Justin Trudeau’s speech delivered at the 11th Annual Reviving the Islamic Spirit Convention
8th March, 2017
I am here today because I believe in freedom of expression.
I am here today because I believe in freedom of peaceful assembly.
I am here today because I believe in the Charter of Rights and Freedoms, which guarantees those sacred things to you, to me, and to all people with whom we share this land.
But mostly, I am here today because I believe in you. I believe in the contributions you have made to our country. And I know that together we will make even greater contributions in the future.
Let me begin with a story. A story from your history. One that I hope will stay in your minds as you think about our common future.
Many generations ago, a young man was confronted by traditional religious elders. The kind of folks that today we might call fundamentalists or even extremists.
You see, a centuries-old conflict was raging. Prominent people on each side were convinced of their rightness, and loudly proclaimed that the other side was not only wrong, but wrong because of their religious beliefs, their culture, and their identity.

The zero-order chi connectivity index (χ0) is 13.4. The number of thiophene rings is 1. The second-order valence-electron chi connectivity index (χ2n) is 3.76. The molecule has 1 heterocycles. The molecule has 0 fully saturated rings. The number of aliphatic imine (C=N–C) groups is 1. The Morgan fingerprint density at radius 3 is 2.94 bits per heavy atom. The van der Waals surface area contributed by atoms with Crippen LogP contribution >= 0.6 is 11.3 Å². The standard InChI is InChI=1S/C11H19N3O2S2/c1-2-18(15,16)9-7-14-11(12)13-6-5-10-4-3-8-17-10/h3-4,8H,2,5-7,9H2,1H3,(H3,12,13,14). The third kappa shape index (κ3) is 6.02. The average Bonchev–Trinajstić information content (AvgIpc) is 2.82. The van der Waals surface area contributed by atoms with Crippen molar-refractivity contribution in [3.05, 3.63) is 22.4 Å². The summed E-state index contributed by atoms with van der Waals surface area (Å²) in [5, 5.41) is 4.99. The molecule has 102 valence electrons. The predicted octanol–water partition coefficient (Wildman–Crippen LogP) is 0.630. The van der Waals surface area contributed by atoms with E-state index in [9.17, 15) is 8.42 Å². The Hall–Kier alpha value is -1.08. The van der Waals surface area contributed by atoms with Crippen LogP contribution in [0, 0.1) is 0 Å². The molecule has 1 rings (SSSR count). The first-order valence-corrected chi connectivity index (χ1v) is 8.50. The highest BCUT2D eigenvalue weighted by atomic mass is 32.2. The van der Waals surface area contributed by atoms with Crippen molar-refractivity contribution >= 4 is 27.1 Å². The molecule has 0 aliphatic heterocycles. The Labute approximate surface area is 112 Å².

And as is far too often the case, these leaders reserved special scorn for those within their ranks who sought common ground with others. They understood the threat that moderation and compromise present to those who preach rigid doctrine.
This young man was struggling at the time. He was just starting out in the world. He was facing many of the same issues that, I suspect, you are facing today. How do I remain true to my values, to my culture, while I serve the interests of the society to which I belong?
He knew who he was, and what he believed. He was proud of his heritage, his culture, his religion. But he parted ways, decisively, with those within his community who would use these things to build walls.